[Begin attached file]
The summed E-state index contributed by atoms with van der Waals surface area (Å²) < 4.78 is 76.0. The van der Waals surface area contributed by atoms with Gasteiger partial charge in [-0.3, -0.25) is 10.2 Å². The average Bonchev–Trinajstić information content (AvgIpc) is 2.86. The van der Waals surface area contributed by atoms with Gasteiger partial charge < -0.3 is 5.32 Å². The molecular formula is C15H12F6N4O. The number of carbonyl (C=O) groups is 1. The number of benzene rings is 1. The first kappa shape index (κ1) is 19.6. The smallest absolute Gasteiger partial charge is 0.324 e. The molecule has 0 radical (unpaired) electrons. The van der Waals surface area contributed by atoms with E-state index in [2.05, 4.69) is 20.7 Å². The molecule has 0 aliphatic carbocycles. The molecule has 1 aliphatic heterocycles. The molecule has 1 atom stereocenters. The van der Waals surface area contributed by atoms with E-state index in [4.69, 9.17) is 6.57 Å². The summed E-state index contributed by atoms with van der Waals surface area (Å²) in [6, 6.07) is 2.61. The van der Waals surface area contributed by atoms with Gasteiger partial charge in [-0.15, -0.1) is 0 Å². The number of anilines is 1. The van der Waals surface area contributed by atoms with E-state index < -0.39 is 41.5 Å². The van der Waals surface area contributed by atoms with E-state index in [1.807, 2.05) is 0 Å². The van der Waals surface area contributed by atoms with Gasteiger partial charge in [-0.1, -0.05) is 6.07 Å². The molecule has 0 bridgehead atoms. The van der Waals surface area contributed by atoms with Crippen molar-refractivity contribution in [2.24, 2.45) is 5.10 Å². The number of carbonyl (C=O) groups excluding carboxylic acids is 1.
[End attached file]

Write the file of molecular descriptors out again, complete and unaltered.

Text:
The summed E-state index contributed by atoms with van der Waals surface area (Å²) < 4.78 is 76.0. The van der Waals surface area contributed by atoms with Gasteiger partial charge in [-0.3, -0.25) is 10.2 Å². The average Bonchev–Trinajstić information content (AvgIpc) is 2.86. The van der Waals surface area contributed by atoms with Gasteiger partial charge < -0.3 is 5.32 Å². The molecular formula is C15H12F6N4O. The number of carbonyl (C=O) groups is 1. The number of benzene rings is 1. The first kappa shape index (κ1) is 19.6. The smallest absolute Gasteiger partial charge is 0.324 e. The molecule has 0 radical (unpaired) electrons. The van der Waals surface area contributed by atoms with E-state index in [2.05, 4.69) is 20.7 Å². The molecule has 0 aliphatic carbocycles. The molecule has 1 aliphatic heterocycles. The molecule has 1 atom stereocenters. The van der Waals surface area contributed by atoms with E-state index in [4.69, 9.17) is 6.57 Å². The summed E-state index contributed by atoms with van der Waals surface area (Å²) in [6, 6.07) is 2.61. The van der Waals surface area contributed by atoms with Gasteiger partial charge in [-0.15, -0.1) is 0 Å². The number of anilines is 1. The van der Waals surface area contributed by atoms with E-state index < -0.39 is 41.5 Å². The van der Waals surface area contributed by atoms with E-state index in [1.807, 2.05) is 0 Å². The van der Waals surface area contributed by atoms with Gasteiger partial charge in [-0.1, -0.05) is 6.07 Å². The molecule has 0 bridgehead atoms. The van der Waals surface area contributed by atoms with Crippen molar-refractivity contribution in [2.24, 2.45) is 5.10 Å². The number of carbonyl (C=O) groups excluding carboxylic acids is 1.